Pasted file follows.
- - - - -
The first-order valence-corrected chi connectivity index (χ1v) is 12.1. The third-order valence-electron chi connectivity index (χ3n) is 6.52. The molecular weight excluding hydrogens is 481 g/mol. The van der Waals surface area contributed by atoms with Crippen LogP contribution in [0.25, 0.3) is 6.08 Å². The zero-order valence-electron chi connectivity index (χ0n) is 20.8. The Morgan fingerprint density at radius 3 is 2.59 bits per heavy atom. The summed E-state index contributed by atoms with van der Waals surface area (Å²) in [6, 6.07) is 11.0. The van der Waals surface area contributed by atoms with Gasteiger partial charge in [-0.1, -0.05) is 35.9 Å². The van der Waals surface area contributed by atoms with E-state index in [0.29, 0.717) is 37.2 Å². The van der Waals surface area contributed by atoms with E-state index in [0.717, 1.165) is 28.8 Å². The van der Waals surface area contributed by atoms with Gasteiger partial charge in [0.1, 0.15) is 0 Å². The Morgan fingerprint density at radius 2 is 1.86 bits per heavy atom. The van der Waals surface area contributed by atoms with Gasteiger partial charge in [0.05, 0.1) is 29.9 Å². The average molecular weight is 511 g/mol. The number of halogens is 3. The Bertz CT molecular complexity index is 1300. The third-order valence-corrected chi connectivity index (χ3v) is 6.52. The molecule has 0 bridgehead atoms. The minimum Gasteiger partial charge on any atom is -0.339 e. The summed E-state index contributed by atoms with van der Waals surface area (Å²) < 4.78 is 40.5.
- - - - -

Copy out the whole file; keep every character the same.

The first-order valence-corrected chi connectivity index (χ1v) is 12.1. The third-order valence-electron chi connectivity index (χ3n) is 6.52. The molecular weight excluding hydrogens is 481 g/mol. The van der Waals surface area contributed by atoms with Crippen LogP contribution in [0.25, 0.3) is 6.08 Å². The zero-order valence-electron chi connectivity index (χ0n) is 20.8. The Morgan fingerprint density at radius 3 is 2.59 bits per heavy atom. The summed E-state index contributed by atoms with van der Waals surface area (Å²) in [6, 6.07) is 11.0. The van der Waals surface area contributed by atoms with Gasteiger partial charge in [-0.1, -0.05) is 35.9 Å². The van der Waals surface area contributed by atoms with E-state index in [0.29, 0.717) is 37.2 Å². The van der Waals surface area contributed by atoms with E-state index in [0.717, 1.165) is 28.8 Å². The van der Waals surface area contributed by atoms with Gasteiger partial charge in [0.1, 0.15) is 0 Å². The Morgan fingerprint density at radius 2 is 1.86 bits per heavy atom. The van der Waals surface area contributed by atoms with Gasteiger partial charge in [0.05, 0.1) is 29.9 Å². The average molecular weight is 511 g/mol. The number of halogens is 3. The Bertz CT molecular complexity index is 1300. The third-order valence-corrected chi connectivity index (χ3v) is 6.52. The molecule has 0 bridgehead atoms. The minimum Gasteiger partial charge on any atom is -0.339 e. The summed E-state index contributed by atoms with van der Waals surface area (Å²) < 4.78 is 40.5.